Gillette has a Mayor’s Art Council which features an “Avenue of the Arts” annually. They have a number of pieces made and display them on the Main Street through town and then auction them. Here are a few that I took while driving through town.
Gillette is also home to the “Rockpile Museum.” This Campbell County Museum focuses on general, regional, and local history with an emphasis on the culture and people of Campbell County. It was opened in 1974 at the site of the historic natural rockpile, which has been a piece of Gillette history since the 1890s.
From Gillette I headed west towards Buffalo, Wyoming on I-90. It was a beautiful day heading into the mountains of Wyoming. There were some nice views and I also saw some antelope.
Buffalo, Wyoming is a nice small town in the foothills of the Bighorn Mountains.
The sculpture above is called “Cool Water” and was done by Buffalo artist D. Michael Thomas, who has been sculpting cowboy themed pieces for over 30 years.
The road from Buffalo, WY to Cody, WY has mountain majesties, wondrous wildflowers and amazing canyons. Following is some of what I was able to see along US Route 16.
There are lots of wildflowers in bloom. The yellow ones closeup look like this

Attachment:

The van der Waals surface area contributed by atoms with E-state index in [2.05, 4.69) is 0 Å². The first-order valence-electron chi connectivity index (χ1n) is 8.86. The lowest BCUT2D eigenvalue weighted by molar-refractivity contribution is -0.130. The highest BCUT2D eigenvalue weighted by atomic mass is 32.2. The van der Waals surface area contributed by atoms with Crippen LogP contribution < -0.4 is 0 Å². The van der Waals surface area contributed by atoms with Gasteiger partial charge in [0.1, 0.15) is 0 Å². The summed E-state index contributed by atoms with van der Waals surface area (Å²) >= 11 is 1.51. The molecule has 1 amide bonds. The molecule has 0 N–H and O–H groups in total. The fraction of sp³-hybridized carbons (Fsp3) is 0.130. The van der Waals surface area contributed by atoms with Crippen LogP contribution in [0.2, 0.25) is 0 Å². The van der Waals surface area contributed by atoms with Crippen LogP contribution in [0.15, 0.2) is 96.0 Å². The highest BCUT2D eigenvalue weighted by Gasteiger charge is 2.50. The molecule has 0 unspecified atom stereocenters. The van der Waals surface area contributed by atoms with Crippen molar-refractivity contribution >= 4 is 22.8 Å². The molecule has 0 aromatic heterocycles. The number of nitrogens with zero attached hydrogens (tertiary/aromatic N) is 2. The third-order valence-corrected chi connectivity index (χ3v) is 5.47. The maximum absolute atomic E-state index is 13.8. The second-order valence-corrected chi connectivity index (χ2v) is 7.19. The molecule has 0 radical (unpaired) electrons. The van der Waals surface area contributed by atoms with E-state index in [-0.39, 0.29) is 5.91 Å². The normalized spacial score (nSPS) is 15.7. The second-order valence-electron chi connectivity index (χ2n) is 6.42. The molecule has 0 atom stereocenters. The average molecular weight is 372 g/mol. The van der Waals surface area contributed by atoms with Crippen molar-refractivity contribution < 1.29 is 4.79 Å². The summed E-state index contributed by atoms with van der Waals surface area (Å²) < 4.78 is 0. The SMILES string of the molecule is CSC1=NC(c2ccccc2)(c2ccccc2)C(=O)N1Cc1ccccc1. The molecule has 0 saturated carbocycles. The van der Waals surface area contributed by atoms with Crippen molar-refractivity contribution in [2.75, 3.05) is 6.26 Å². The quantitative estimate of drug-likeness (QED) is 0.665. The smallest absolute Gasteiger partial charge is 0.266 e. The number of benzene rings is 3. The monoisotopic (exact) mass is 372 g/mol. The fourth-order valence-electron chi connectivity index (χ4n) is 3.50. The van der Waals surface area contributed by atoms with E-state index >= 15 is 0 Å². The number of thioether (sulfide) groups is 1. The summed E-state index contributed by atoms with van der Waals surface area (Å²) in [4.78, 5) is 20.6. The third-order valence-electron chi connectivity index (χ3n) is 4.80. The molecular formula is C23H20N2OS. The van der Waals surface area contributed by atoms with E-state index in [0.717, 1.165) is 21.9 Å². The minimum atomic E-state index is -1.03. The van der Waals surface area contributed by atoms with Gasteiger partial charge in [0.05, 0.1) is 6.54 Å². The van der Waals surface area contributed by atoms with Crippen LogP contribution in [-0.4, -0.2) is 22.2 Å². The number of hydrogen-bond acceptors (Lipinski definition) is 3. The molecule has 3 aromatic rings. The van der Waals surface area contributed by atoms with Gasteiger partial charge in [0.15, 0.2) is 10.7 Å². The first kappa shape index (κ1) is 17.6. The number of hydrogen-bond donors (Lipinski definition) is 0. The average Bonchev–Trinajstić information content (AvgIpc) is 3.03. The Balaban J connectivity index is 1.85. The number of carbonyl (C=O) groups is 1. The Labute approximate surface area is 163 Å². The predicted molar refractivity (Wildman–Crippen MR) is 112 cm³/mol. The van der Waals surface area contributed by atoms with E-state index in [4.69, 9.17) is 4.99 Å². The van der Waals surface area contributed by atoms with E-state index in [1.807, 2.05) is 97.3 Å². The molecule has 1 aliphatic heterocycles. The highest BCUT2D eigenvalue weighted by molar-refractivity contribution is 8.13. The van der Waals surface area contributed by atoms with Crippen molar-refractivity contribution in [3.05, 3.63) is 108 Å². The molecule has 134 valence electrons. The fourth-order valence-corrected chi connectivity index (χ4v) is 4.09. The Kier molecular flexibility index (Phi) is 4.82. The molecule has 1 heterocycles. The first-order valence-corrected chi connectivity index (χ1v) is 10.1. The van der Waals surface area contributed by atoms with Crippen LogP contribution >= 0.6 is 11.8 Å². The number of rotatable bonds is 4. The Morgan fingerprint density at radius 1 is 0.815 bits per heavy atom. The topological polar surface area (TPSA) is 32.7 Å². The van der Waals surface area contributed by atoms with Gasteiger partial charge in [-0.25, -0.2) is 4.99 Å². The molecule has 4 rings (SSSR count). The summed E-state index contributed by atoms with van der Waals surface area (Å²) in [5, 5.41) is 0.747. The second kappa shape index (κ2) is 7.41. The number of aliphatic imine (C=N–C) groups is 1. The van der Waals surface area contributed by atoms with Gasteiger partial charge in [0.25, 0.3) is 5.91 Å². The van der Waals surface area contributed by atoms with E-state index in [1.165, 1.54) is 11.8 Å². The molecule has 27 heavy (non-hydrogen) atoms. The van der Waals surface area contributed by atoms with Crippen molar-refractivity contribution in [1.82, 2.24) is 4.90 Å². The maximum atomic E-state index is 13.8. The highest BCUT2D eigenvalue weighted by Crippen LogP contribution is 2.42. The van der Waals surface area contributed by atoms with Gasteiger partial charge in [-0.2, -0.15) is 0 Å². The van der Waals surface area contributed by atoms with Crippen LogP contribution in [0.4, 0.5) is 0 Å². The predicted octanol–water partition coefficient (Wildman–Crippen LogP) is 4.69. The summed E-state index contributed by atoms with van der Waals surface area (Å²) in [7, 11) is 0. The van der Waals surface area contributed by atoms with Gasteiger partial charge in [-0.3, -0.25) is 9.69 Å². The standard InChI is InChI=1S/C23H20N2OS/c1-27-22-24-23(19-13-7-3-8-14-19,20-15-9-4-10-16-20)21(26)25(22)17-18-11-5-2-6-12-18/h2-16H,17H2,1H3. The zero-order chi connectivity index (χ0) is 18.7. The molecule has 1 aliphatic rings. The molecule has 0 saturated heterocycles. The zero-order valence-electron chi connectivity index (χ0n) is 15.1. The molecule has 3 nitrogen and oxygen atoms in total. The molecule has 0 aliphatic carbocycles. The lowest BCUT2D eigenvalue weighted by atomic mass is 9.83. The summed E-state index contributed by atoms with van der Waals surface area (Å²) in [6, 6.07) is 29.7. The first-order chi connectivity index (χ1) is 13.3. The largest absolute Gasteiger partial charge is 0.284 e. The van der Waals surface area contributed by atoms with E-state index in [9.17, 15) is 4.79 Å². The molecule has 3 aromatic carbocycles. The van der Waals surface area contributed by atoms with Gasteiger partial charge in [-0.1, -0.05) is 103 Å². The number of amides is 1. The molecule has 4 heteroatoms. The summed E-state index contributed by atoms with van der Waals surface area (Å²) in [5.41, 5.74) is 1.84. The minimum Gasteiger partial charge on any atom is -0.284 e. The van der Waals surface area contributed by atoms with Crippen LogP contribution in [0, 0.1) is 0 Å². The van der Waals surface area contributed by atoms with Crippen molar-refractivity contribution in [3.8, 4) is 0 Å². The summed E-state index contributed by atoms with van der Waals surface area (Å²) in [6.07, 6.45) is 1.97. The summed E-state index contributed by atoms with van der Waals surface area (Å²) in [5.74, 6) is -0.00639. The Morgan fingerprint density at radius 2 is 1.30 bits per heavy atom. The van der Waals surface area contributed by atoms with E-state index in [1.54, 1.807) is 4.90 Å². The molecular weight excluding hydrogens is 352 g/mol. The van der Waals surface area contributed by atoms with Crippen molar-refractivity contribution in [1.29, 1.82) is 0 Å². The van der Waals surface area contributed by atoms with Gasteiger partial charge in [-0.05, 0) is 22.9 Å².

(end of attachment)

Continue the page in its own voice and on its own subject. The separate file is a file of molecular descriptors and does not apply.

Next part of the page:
Worland, Wyoming is also home to the Washakie Museum which features exhibits that portrays the history of the Big Horn Basin. It is also home to a giant Mammoth Bronze statue. The statue is 25 feet tall and weighs 6000 pounds. It is the work of Casper, Wyoming (and Sedona, AZ) artist Chris Navarro.
From Worland I headed north on US 20 towards Greybull and then west on US 14/16/20 towards Cody. This provided some great scenes of the mountains of Yellowstone.
I eventually arrived in Cody, Wyoming by late morning. Named after William “Buffalo Bill” Cody who was one of the founders of the town. There is plenty in town of you are a Buffalo Bill (and I don’t mean football) fan!
The grizzly above is part of a Cody fundraising program called “The Grizzly Gathering“, which was created to raise funds for their library. Many towns are doing similar things. We had the horses in Lexington (“Horse Mania“) and I have seen buffaloes (“Buffalo Roam” project in West Yellowstone, WY), birds, etc., as I go through some towns.
The mural above is on the wall of Seidel’s Saddlery in Cody. It was painted by Colorado Austin Kuck.
Of course, like many older towns in the west, there is still plenty of neon….
Then, of course, there are the many Buffalo Bill items in town…
The Scoutis a bronze statue of a mounted rider outside the Buffalo Bill Historical Center in Cody. It was placed in 1924 to commemorate the town’s most famous resident, Buffalo Bill Cody. Originally in open land on the western outskirts of town, the statue today stands at the end of Sheridan Avenue. The project was initiated by Cody’s niece, Mary Jester Allen, who had established the basis of what would become the Buffalo Bill Historical Center. A New Yorker, she persuaded heiress and artist Gertrude Vanderbilt Whitney to sculpt the piece.